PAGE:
Dickens’ purpose in the novel is not only to attack on utilitarian economy but to criticize the educational policy class distinction and divorce laws. The educational system is reproached through Gradgrind’s stress on facts and through the character-sketch of the new schoolmaster. The caste system is satirically treated by the story of Mrs. Sparsit whose ambition and rank in the society are quite different, James Harthouse shows the downfall which is the consequence of rank without character. The satirical attack on divorce laws can be seen in Stephen’s distress on his inability to be legally separated from his drunken wife.

Three Ironic Titles

      The three apparent divisions of the novel have been given three ironic titles by the novelist. Solving for Book I, Reaping for Book II and Garnering for Book III. Its first impression may seem to be merely representing the conventional wit in which the pleasant image of seeding and harvesting with all the happiness and joyful associations of hope and fulfillment are distinguished from the callous reality of the fortune of Gradgrind. But that is not all, there is something more. The very selection of natural image, the prototype of growth and fruition is contrasted with the harsh wasteland which Gradgrind makes of his domestic life and which his philosophy makes of Coketown. Besides, the industrial period of Hard Times is set within the broad context of man’s history which has largely been, agricultural. The self-centered view of Gradgrind is used against the comic outlook of a man. The irony is thus not visible on the surface level. It is dissolved into the theme. The titles like The One thing Needful or Another Thing Needful are ironical.

Structural Irony

      It is very common to meet the use of frequent structural irony in Dickens’ novels. One suggestive and complex example can be found in the passage that deals with Gradgrind’s return to home and seeing his “metallurgical Louisa” and his “mathematical Tom” peeping through the hole of canvas wall of circus. Gradgrind is of the opinion that circus people are very trivial and debased. This rejection of the imaginative and colorful aspect of human nature make the machinery of natural law mobile. The catastrophy is in Aristotelean sense. The tragic doom consists in Gradgrind’s notice of his two children, Louisa and Tom taking interest in the circus. The doom contains both a discovery and a peripety and also the elements of surprise and probability Surprise is not used through something that Gradgrind could hardly have believed, but the special description of “metallurgical Louisa” and “mathematical Tom” exposes all the irony in contrast of Gradgrind’s expectation as a father and educationist yet the probability of the incident has been attentively created: in the earlier chapter the education of the students of Gradgrind has been explained. “Everything that heart could desire. Everything? Well, I suppose so.” The passage, however is more suggestive than this. The novel starts from the spiritual negligence of Gradgrind, suggested by the eye-glass that Gradgrind takes out of his pocket in order to see any child he recognizes by name, so that he may rebuke him and order him to go away from the circus. This incident is organically concerned with the rest of the novel both in form and theme. It darkens the major double tragedy in which Louisa and Tom show so consciously the unexpected and unavoidable effects of Gradgrind’s education system on their matured lives. The incident is the grand tragedy of the novel in little canvas. It is a kind of warning to Gradgrind. Thus it is a little model of the ironic structure of the novel. It is vision as well as structure - a foreshadowing picture of the way in which a furious natural law calls nemesis in the fullness of time.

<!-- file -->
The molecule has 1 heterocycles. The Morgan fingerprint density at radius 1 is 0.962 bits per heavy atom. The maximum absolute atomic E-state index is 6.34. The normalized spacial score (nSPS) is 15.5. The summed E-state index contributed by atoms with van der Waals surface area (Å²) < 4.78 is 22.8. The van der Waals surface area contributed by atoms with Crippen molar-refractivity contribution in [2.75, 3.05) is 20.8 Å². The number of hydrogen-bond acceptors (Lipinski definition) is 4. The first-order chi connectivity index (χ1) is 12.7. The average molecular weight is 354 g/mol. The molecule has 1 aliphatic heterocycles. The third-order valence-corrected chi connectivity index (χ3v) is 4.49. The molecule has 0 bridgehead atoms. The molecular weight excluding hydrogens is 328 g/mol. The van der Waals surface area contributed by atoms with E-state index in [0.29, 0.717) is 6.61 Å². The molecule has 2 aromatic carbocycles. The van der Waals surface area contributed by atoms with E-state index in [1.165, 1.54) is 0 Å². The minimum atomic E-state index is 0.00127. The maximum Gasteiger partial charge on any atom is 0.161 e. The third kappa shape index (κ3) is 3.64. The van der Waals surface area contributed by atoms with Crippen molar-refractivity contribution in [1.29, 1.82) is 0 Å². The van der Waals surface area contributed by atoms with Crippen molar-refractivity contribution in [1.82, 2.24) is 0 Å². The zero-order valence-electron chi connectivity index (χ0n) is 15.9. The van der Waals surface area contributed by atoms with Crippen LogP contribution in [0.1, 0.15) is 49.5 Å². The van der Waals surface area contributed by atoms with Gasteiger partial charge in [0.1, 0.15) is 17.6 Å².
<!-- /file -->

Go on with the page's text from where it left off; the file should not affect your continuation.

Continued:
Few Others Aspects of the Structure